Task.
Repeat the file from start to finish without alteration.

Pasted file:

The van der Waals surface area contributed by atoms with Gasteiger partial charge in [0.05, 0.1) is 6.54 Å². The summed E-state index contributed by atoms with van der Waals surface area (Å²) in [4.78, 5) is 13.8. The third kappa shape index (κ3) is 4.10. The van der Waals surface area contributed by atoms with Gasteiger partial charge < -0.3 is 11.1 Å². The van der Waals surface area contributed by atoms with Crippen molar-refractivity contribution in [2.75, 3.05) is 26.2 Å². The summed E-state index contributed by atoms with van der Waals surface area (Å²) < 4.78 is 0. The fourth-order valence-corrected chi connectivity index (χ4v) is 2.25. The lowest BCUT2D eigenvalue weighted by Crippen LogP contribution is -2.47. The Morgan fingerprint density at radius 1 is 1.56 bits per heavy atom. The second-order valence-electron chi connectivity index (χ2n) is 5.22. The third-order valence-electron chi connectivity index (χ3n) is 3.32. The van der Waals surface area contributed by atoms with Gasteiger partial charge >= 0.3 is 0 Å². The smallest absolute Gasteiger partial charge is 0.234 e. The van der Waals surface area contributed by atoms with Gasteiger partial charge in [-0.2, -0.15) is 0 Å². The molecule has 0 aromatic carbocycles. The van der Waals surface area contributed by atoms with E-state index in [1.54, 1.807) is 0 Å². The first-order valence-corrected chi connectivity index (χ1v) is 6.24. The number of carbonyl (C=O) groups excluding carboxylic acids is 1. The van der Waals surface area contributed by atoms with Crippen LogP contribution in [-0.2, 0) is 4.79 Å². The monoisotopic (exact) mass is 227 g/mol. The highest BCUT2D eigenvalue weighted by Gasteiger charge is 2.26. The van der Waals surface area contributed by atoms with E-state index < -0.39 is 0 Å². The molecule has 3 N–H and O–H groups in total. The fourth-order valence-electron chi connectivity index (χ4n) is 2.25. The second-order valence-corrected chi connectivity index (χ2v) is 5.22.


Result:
The van der Waals surface area contributed by atoms with Gasteiger partial charge in [0.05, 0.1) is 6.54 Å². The summed E-state index contributed by atoms with van der Waals surface area (Å²) in [4.78, 5) is 13.8. The third kappa shape index (κ3) is 4.10. The van der Waals surface area contributed by atoms with Gasteiger partial charge < -0.3 is 11.1 Å². The van der Waals surface area contributed by atoms with Crippen molar-refractivity contribution in [2.75, 3.05) is 26.2 Å². The summed E-state index contributed by atoms with van der Waals surface area (Å²) < 4.78 is 0. The fourth-order valence-corrected chi connectivity index (χ4v) is 2.25. The lowest BCUT2D eigenvalue weighted by Crippen LogP contribution is -2.47. The Morgan fingerprint density at radius 1 is 1.56 bits per heavy atom. The second-order valence-electron chi connectivity index (χ2n) is 5.22. The third-order valence-electron chi connectivity index (χ3n) is 3.32. The van der Waals surface area contributed by atoms with Gasteiger partial charge >= 0.3 is 0 Å². The smallest absolute Gasteiger partial charge is 0.234 e. The van der Waals surface area contributed by atoms with Gasteiger partial charge in [-0.2, -0.15) is 0 Å². The molecule has 0 aromatic carbocycles. The van der Waals surface area contributed by atoms with E-state index in [1.54, 1.807) is 0 Å². The first-order valence-corrected chi connectivity index (χ1v) is 6.24. The number of carbonyl (C=O) groups excluding carboxylic acids is 1. The van der Waals surface area contributed by atoms with Crippen LogP contribution in [-0.2, 0) is 4.79 Å². The monoisotopic (exact) mass is 227 g/mol. The highest BCUT2D eigenvalue weighted by Gasteiger charge is 2.26. The van der Waals surface area contributed by atoms with E-state index < -0.39 is 0 Å². The molecule has 3 N–H and O–H groups in total. The fourth-order valence-electron chi connectivity index (χ4n) is 2.25. The second-order valence-corrected chi connectivity index (χ2v) is 5.22.